Spanish Peppers

Learn about Spanish pepper history, growth patterns, and the use of the Hong Gochu pepper in the making of savory gochujang.


[Capsicum Annuum]

In 1749 an unusual plant was waving in the fields of Limhamn, outside the southern Swedish town of Malmö. Carl von Linnė, who at that time was touring the southern province of Skåne, was so impressed with this vegetable that he made note of it in his travelogue. As he understood it, after listening to the local farmers, this was an annual Capsicum that was grown so the farmers could add potency to the local aquavit, and Linnė gave the plant the name annuum, which means annual. What he didn’t know is that chili is a perennial plant if grown in a tropical climate. A few years later the species’ name was included in Species plantarum, and as such was accepted internationally, which means that confusion still reigns today. Capsicum annuum is quite simply a perennial plant that is grown as an annual in a cold climate.

C. annuum is the biggest and most variety-rich species within the family, with chilis that can stay as low as around 7-3/4" (20 cm.) or grow as high as 6-1/2 feet (2 meters) in one season. Bell pepper belongs to the same family as chili, and they are both subgroups of C. annuum. Plants with sweet fruits are attributed to the bell pepper group and those with hot fruits to the chili pepper group. However, the border is fluid and it’s not always easy to place the mild fruits in the right category.

The growth habit varies from tidy to sprawling; the leaves can be large or small, smooth or dented, green or purplish. The flowers are white, yellowy white, or lilac. The fruits vary in heat strength, size, color, form, and flavor. In this species you’ll find ripe fruits in all the chili colors, even white, beige, lilac, and black. To pick out a C. annuum, the simplest way is to first rule out that the plant doesn’t belong to one of the other of the four common species. Now, that isn’t quite as easy as it sounds. For example, the jalapeño variety Farmers’ Market is hairy, which is usually a characteristic for Rocoto peppers. On the other hand, Farmers’ Market doesn’t have black seeds and is therefore a C. annuum. To complicate things further, the annum varieties crossbreed both with each other and with varieties from the other species except C. pubescens.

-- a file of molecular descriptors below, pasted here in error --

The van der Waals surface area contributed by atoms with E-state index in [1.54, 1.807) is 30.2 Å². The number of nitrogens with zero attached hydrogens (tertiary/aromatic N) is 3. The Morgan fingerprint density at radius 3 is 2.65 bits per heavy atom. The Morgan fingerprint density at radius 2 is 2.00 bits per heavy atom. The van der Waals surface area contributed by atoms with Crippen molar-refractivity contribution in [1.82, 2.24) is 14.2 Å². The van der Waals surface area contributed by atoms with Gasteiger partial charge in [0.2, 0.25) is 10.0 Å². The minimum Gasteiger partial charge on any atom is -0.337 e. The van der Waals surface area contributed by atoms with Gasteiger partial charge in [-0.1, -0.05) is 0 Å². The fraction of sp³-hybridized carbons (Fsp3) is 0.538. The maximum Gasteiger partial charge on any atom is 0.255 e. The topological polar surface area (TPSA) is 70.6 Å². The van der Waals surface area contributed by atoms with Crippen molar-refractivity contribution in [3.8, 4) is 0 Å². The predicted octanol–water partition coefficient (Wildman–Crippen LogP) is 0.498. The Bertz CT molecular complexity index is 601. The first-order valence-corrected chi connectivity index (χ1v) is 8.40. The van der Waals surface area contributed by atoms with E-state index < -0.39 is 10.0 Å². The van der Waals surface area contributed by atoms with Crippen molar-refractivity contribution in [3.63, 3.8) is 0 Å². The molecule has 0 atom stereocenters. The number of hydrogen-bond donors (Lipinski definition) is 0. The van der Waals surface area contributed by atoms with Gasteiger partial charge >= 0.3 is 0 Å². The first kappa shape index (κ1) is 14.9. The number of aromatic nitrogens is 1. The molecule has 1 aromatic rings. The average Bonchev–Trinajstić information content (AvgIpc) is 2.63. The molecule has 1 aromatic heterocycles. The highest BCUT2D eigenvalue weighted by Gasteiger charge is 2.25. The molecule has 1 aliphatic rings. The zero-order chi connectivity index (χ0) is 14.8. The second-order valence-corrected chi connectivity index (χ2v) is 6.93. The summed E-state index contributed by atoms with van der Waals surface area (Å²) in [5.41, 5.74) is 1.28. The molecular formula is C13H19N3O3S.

Hong Gochu 

Origin: Korea



Learn from Home!

Survival Skills, Garden Planning, Seed Saving, Food Preservation, Natural Health – Dozens of courses, 100+ workshops, and interactive Q&As.


Become a Preferred Subscriber and start enjoying the benefits today!

Fall in love with the flavor, versatility, and beauty of Mother Earth Gardener

Mother Earth GardenerDelight your taste buds, mind and eyes with beautiful photos and inspirational techniques on everything you need to know to grow, preserve and cook your own heirloom fruits and vegetables. You won’t want to miss the stories about plants passed down from generation to generation.

Don’t miss a single issue of Mother Earth Gardener. Published by the editors of MOTHER EARTH NEWS, Mother Earth Gardener provides decades of organic gardening experience from the most trusted voices in the field. Join today and save off the newsstand price! Get one year (4 issues) for only $24.95! (USA only)

Facebook Pinterest Instagram YouTube